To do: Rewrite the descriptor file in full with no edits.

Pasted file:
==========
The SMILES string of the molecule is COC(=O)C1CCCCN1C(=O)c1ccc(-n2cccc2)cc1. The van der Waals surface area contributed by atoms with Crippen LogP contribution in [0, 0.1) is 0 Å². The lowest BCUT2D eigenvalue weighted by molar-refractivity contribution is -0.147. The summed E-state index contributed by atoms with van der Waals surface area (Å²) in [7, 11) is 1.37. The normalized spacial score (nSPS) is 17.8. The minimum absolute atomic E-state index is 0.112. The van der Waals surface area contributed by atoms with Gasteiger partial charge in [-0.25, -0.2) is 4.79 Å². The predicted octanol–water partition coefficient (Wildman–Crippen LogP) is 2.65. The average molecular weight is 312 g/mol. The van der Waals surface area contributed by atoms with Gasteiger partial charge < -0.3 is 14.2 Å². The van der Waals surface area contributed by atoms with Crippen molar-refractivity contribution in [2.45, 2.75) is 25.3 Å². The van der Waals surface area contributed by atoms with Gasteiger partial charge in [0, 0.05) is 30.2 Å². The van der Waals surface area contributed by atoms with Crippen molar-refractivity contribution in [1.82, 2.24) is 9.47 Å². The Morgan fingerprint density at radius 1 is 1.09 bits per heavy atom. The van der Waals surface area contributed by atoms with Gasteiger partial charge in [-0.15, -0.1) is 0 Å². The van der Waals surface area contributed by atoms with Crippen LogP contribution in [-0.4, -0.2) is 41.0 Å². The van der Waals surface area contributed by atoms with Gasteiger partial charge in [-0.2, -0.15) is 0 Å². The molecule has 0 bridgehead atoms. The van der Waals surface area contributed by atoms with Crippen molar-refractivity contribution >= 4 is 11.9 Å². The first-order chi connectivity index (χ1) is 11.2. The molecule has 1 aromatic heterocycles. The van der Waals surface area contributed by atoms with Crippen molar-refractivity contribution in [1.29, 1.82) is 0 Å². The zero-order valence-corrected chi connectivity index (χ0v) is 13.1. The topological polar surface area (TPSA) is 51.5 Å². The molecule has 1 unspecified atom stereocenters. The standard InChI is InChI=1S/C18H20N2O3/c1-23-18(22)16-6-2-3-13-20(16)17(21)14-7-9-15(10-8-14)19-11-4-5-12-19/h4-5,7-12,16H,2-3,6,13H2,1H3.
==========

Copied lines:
The SMILES string of the molecule is COC(=O)C1CCCCN1C(=O)c1ccc(-n2cccc2)cc1. The van der Waals surface area contributed by atoms with Crippen LogP contribution in [0, 0.1) is 0 Å². The lowest BCUT2D eigenvalue weighted by molar-refractivity contribution is -0.147. The summed E-state index contributed by atoms with van der Waals surface area (Å²) in [7, 11) is 1.37. The normalized spacial score (nSPS) is 17.8. The minimum absolute atomic E-state index is 0.112. The van der Waals surface area contributed by atoms with Gasteiger partial charge in [-0.25, -0.2) is 4.79 Å². The predicted octanol–water partition coefficient (Wildman–Crippen LogP) is 2.65. The average molecular weight is 312 g/mol. The van der Waals surface area contributed by atoms with Gasteiger partial charge < -0.3 is 14.2 Å². The van der Waals surface area contributed by atoms with Crippen molar-refractivity contribution in [2.45, 2.75) is 25.3 Å². The van der Waals surface area contributed by atoms with Gasteiger partial charge in [0, 0.05) is 30.2 Å². The van der Waals surface area contributed by atoms with Crippen molar-refractivity contribution in [1.82, 2.24) is 9.47 Å². The Morgan fingerprint density at radius 1 is 1.09 bits per heavy atom. The van der Waals surface area contributed by atoms with Gasteiger partial charge in [-0.15, -0.1) is 0 Å². The van der Waals surface area contributed by atoms with Crippen LogP contribution in [-0.4, -0.2) is 41.0 Å². The van der Waals surface area contributed by atoms with Gasteiger partial charge in [-0.2, -0.15) is 0 Å². The molecule has 0 bridgehead atoms. The van der Waals surface area contributed by atoms with Crippen molar-refractivity contribution >= 4 is 11.9 Å². The first-order chi connectivity index (χ1) is 11.2. The molecule has 1 aromatic heterocycles. The van der Waals surface area contributed by atoms with Crippen molar-refractivity contribution in [1.29, 1.82) is 0 Å². The zero-order valence-corrected chi connectivity index (χ0v) is 13.1. The topological polar surface area (TPSA) is 51.5 Å². The molecule has 1 unspecified atom stereocenters. The standard InChI is InChI=1S/C18H20N2O3/c1-23-18(22)16-6-2-3-13-20(16)17(21)14-7-9-15(10-8-14)19-11-4-5-12-19/h4-5,7-12,16H,2-3,6,13H2,1H3.